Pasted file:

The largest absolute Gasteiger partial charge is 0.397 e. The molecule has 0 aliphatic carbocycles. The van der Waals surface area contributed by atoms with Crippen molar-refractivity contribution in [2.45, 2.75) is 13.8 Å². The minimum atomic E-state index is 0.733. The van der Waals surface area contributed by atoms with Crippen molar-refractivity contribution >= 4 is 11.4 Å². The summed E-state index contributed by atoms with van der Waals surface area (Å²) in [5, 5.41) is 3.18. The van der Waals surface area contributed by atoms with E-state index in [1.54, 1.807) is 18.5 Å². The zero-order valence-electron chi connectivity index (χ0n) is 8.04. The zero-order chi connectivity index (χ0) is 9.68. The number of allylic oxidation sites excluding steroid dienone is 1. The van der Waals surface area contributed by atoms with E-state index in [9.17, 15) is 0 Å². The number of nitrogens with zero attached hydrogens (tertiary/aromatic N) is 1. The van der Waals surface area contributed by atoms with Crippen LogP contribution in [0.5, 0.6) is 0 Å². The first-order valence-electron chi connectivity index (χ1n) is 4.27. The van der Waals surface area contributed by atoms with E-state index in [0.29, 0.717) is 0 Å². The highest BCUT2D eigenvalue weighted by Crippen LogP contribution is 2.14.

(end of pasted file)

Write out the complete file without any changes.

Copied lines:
The largest absolute Gasteiger partial charge is 0.397 e. The molecule has 0 aliphatic carbocycles. The van der Waals surface area contributed by atoms with Crippen molar-refractivity contribution in [2.45, 2.75) is 13.8 Å². The minimum atomic E-state index is 0.733. The van der Waals surface area contributed by atoms with Crippen molar-refractivity contribution >= 4 is 11.4 Å². The summed E-state index contributed by atoms with van der Waals surface area (Å²) in [5, 5.41) is 3.18. The van der Waals surface area contributed by atoms with E-state index in [1.54, 1.807) is 18.5 Å². The zero-order valence-electron chi connectivity index (χ0n) is 8.04. The zero-order chi connectivity index (χ0) is 9.68. The number of allylic oxidation sites excluding steroid dienone is 1. The van der Waals surface area contributed by atoms with E-state index in [9.17, 15) is 0 Å². The number of nitrogens with zero attached hydrogens (tertiary/aromatic N) is 1. The van der Waals surface area contributed by atoms with Crippen LogP contribution in [0.5, 0.6) is 0 Å². The first-order valence-electron chi connectivity index (χ1n) is 4.27. The van der Waals surface area contributed by atoms with E-state index in [0.29, 0.717) is 0 Å². The highest BCUT2D eigenvalue weighted by Crippen LogP contribution is 2.14.